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Molecular brain

Binocular pattern deprivation interferes with the expression of proteins involved in primary visual cortex maturation in the cat.


PMID 26271461

Abstract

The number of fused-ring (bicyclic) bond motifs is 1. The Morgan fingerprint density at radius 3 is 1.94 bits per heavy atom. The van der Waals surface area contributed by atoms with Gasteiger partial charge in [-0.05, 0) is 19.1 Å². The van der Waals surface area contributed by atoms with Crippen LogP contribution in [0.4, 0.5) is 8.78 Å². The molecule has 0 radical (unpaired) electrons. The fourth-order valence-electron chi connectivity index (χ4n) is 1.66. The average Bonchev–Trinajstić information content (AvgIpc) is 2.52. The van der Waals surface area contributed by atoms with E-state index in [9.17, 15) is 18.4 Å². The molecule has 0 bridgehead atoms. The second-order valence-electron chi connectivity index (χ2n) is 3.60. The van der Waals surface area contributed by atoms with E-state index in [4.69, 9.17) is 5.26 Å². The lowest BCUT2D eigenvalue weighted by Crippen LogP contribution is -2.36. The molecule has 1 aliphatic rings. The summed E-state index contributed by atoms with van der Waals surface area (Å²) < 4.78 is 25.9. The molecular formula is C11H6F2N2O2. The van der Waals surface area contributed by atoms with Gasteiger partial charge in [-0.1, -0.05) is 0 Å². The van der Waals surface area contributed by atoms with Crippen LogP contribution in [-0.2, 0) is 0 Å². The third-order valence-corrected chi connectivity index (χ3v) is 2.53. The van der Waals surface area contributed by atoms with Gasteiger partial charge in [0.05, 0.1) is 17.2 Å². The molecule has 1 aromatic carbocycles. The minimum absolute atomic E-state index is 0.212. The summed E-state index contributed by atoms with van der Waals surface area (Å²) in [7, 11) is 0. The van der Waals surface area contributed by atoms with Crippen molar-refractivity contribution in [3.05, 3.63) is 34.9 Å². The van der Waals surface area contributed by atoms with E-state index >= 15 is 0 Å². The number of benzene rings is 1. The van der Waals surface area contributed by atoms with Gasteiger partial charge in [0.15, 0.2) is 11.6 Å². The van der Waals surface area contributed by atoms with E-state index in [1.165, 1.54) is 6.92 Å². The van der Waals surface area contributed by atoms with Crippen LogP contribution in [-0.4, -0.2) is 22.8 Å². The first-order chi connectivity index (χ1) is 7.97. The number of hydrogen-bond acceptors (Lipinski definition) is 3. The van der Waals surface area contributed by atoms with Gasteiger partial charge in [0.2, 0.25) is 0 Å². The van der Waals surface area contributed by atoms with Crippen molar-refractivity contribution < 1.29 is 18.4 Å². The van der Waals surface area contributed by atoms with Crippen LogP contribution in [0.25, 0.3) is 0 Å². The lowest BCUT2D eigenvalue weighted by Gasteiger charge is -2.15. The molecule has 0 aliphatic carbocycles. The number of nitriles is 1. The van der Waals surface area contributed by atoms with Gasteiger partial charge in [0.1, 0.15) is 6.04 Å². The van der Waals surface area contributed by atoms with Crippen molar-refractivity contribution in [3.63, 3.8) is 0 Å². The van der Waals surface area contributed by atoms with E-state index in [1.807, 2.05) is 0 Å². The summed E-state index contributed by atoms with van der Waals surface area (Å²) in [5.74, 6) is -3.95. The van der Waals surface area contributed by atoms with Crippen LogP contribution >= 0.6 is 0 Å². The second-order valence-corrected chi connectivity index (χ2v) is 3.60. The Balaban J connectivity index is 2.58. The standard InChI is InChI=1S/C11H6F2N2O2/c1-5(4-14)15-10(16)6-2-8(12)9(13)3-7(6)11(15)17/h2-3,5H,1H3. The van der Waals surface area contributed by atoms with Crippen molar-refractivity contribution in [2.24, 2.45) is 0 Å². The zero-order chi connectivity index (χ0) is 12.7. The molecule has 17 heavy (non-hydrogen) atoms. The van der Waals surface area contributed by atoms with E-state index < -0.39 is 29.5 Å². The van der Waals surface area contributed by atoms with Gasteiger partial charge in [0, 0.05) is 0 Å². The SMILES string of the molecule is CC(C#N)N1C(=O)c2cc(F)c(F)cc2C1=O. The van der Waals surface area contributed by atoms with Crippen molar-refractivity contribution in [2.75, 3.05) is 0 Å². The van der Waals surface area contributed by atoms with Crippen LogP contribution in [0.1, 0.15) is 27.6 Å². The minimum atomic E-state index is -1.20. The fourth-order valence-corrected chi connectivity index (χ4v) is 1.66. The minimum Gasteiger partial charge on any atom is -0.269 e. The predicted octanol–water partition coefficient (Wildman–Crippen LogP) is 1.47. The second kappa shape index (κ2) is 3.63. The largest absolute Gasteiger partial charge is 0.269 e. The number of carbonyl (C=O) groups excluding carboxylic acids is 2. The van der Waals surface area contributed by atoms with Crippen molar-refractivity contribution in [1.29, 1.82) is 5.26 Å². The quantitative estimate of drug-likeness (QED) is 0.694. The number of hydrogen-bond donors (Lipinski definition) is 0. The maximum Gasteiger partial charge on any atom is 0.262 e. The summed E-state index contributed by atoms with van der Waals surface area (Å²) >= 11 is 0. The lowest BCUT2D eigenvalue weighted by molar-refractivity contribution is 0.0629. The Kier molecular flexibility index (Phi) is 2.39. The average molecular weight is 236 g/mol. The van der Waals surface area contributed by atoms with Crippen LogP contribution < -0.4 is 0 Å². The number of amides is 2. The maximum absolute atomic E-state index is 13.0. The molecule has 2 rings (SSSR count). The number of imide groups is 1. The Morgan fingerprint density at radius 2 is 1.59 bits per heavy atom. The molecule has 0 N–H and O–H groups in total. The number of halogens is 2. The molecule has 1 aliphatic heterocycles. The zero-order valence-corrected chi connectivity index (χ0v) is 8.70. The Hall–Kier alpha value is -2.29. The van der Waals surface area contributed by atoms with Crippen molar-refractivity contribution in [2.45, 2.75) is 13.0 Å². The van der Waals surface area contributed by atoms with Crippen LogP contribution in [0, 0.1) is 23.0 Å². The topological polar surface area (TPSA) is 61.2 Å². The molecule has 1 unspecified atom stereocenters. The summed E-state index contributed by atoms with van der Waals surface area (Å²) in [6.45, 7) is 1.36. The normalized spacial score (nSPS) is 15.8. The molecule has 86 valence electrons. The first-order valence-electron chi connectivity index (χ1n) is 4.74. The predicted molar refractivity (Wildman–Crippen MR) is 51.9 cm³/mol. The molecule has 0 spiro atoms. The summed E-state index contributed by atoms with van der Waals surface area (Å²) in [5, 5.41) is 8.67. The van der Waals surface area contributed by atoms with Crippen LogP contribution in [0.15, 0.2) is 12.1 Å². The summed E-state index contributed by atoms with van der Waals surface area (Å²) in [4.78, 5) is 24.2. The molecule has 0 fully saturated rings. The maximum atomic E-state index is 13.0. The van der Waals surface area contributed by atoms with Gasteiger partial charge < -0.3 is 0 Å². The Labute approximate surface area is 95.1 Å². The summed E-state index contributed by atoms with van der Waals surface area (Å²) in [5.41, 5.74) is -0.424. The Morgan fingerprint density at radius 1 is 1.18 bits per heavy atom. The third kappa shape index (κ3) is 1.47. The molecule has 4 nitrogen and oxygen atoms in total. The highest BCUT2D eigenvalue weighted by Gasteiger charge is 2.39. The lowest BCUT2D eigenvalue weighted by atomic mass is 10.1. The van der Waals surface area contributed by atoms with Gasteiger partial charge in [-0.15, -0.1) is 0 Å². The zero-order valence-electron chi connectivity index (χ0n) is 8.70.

Binocular pattern deprivation from eye opening (early BD) delays the maturation of the primary visual cortex. This delay is more pronounced for the peripheral than the central visual field representation within area 17, particularly between the age of 2 and 4xa0months [Laskowska-Macios, Cereb Cortex, 2014]. In this study, we probed for related dynamic changes in the cortical proteome. We introduced age, cortical region and BD as principal variables in a 2-D DIGE screen of area 17. In this way we explored the potential of BD-related protein expression changes between central and peripheral area 17 of 2- and 4-month-old BD (2BD, 4BD) kittens as a valid parameter towards the identification of brain maturation-related molecular processes. Consistent with the maturation delay, distinct developmental protein expression changes observed for normal kittens were postponed by BD, especially in the peripheral region. These BD-induced proteomic changes suggest a negative regulation of neurite outgrowth, synaptic transmission and clathrin-mediated endocytosis, thereby implicating these processes in normal experience-induced visual cortex maturation. Verification of the expression of proteins from each of the biological processes via Western analysis disclosed that some of the transient proteomic changes correlate to the distinct behavioral outcome in adult life, depending on timing and duration of the BD period [Neuroscience 2013;255:99-109]. Taken together, the plasticity potential to recover from BD, in relation to ensuing restoration of normal visual input, appears to rely on specific protein expression changes and cellular processes induced by the loss of pattern vision in early life.